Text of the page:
· The 2007 Voluntary Guidelines from the National Institutes of Science and Technology (NIST) recommend a software-independent verification process. An analogous requirement for levers would be for some kind of independent verification system that would reveal any errors in the lever machine tabulation. None exists. New York’s Election Reform and Modernization Act requires that NY follow the EAC voluntary guidelines. If the NIST recommendation is incorporated in the EAC guidelines, as is usual, the requirement for independent verification might become mandatory.
· While one lever advocate acknowledges that “if the lever machine fails or is tampered with there’s no trace of how the voter voted,” she plays down this invisibility of the counting of the ballots in the lever machine in order to stress what she calls “the unseen calculation of the optical scanner.” She does not explicate the efforts to establish careful pre-election testing of machines and post-election protection of ballots through New York’s bipartisan election administration.
5. The articles sponsor disparagement of the work of some officials and other election integrity activists: Some advocates of the retention of levers disparage the intention of New York’s careful certification requirements as well as its audit requirement, developed due to the hard work of citizen activists. They disparage the fact that NYVV and the NY League of Women Voters have argued that voter-marked paper ballots provide a fail-safe so that the voter’s intention can be checked through audits and recounts. Mockingly they presented this argument as saying, “…we know the optical scanners can be rigged without ever being detected, but we can hand-count some of the ballots to check against the computer results” and go on to say, “It’s true—we can do that, but we’re not.”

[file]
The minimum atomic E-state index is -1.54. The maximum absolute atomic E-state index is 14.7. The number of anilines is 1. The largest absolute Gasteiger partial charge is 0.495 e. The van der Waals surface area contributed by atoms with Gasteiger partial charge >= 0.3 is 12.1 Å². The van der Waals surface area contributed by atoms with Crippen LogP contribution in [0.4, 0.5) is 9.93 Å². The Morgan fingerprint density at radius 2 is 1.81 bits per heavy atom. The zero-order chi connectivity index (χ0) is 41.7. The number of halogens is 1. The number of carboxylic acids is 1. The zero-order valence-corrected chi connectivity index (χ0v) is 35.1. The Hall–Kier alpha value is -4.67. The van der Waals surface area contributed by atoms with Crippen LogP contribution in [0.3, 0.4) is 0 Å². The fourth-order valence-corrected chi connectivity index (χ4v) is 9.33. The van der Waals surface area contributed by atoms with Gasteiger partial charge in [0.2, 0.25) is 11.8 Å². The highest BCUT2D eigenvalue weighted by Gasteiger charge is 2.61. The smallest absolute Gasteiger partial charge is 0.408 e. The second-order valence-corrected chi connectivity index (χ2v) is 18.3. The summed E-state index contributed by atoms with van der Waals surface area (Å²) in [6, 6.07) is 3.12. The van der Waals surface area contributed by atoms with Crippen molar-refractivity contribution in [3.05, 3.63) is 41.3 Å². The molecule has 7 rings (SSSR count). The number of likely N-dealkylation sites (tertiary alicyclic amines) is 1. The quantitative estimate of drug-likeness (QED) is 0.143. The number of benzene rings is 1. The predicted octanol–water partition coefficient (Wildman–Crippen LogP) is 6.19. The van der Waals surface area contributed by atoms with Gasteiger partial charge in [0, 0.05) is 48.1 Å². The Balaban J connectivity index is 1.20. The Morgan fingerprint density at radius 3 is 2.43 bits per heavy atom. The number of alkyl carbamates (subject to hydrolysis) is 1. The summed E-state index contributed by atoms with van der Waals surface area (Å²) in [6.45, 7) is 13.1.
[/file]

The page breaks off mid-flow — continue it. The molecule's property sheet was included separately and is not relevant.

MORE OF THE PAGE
This “we’re not” is unjustified. Steps toward effective security and audits are being taken. Both officials and concerned citizens are working hard to discover and to implement effective systems for protecting the chain of custody of ballots and for audits.
Conclusion: Eyes Wide Open and Ready to Work: